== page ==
This is the eighth in a series of interviews with filmmakers selected for the ReelGood Film Festival, RGFF ’21. The festival will take place Saturday, 20th March at Lido Cinemas in Hawthorn, Victoria.



Filmmaker: Lizzie Cater, writer/director


What first got you interested in filmmaking and how did you get started?

A million years ago I wanted to be an actor, and then I wanted to be an agent for creatives, and then I ended up producing, and now have started to move into writing and directing. I’ve always loved films and I’ve just wanted to be close to the storytelling, so I guess it’s been about inching my way closer to the heart of that.


What are some of your main influences, both in your style and content?

I’m going to be honest – I am not one for the classics! My influences range broadly, but overall I love clarity of vision and a unique way of looking at things. Fave directors include Joanna Hogg, Ana Lily Amirpour, Celine Sciamma, Ena Sendijarevic and Julia Ducournau. They are all inherently feminine, often non-linear stories with a good whack of kook thrown in.


What makes a film great/memorable for you? What are you drawn to in stories?

I love when things are funny and weird but also make you feel something. A strong visual approach is a surefire way to suck me in because I am an aesthete, and I love to look at pretty or interesting things (but who doesn’t?). The stories I love are usually diverse, female-driven, and/or queer.


What element of filmmaking do you enjoy the most?

I find the editing process, when it starts to come together and you can see that it’s a real thing, thrilling. I mean, it’s all thrilling but I love being able to see it and move things around and re-discover it. I also think working with good actors can be pretty phenomenal.


Tell us a bit about your film in RGFF 2021. How did you come to this story and what do you find most interesting/important about it?

The film was made in isolation. I was reading Madeline Miller’s book Circe and became fascinated with this mythical figure. The book is all about the power of femininity, and how powerful women are often scorned by society, or in Circe’s case, completely removed. I started to look at paintings that featured Circe, which reminded me of the iso craze of recreating famous artworks, which led me to think about how all of these people at home alone were spending their time. How precious we think time is, how much pressure this invented measure can have. I grabbed my girlfriend who happens to be an actor and a camcorder and we shot some stuff, and set it to journal-entry style dialogue. It’s a collage of a film – like grabbing bits and pieces from a couple of different places and assembling them together. It’s a bit weird and obtuse, but I am very proud of it because I think it speaks to a feeling that we all felt, in some way, in 2020.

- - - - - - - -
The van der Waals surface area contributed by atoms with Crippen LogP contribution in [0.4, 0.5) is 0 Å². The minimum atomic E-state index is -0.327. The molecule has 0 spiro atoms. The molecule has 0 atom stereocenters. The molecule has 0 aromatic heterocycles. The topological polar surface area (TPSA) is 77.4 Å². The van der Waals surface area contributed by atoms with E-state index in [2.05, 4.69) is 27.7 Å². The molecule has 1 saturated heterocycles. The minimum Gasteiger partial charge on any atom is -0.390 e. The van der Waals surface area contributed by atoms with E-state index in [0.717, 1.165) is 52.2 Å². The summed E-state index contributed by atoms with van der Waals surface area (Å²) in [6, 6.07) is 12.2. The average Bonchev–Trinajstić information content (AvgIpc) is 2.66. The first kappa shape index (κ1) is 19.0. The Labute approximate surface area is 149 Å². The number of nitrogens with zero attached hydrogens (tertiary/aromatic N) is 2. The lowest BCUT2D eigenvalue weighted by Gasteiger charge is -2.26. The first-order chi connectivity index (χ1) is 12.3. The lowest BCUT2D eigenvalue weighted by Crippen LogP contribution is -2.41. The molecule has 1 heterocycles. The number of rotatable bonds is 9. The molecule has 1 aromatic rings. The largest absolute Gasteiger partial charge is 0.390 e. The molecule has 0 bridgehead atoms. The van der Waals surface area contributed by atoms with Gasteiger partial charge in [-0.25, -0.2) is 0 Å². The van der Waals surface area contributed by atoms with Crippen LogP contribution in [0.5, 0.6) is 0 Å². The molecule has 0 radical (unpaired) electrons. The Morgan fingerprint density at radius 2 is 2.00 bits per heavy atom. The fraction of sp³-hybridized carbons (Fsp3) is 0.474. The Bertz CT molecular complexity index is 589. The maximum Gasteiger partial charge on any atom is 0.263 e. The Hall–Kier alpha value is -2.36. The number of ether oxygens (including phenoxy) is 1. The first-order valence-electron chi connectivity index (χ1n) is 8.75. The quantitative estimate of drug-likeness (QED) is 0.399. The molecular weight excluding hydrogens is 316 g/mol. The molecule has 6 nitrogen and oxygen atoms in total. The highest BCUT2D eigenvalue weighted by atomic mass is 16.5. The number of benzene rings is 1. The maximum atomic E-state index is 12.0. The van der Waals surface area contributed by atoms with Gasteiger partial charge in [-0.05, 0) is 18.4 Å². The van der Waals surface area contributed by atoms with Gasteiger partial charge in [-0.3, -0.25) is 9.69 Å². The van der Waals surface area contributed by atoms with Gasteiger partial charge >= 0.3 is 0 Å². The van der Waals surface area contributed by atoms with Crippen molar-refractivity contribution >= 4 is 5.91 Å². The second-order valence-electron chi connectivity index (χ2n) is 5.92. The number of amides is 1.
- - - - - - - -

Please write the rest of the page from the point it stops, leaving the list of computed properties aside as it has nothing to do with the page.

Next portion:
What are some of the bigger hurdles you’ve faced in filmmaking, either in a particular film or in a broader sense?

The majority of the work that I have made has been independently – which is great because I’ve had creative control, but is hard because I’ve not had the structural support that is probably really helpful. Balancing ownership and authorship when you have stakeholders involved is, I can imagine, a bit tricky. But I guess that’s a hurdle to come… in terms of difficulties making films generally, I do feel like sometimes it’s easy to listen to the negative noise and feel like it’s never going to get made or be successful. That’s something that you have to overcome for sure.


What do you see or hope for in the future of Australian film, either on a personal level or the industry at large?

It’s an exciting time I think – there is so much in flux! Some really important and pertinent conversations are being had about representation, inclusion and the way we tell stories. I’m hopeful that the industry in Australia will continue to embrace the changes to come.


Do you have any advice for young filmmakers?

Oh I totally stole this but Desiree Akhavan once said that making things is how you find your voice – so you just have to keep going.


Lizzie’s Film CIRCE will be screening at the ReelGood Film Festival at Lido Cinemas on Saturday 20th March. To see the full programme and buy tickets, visit

To see out more of Lizzie’s work, go to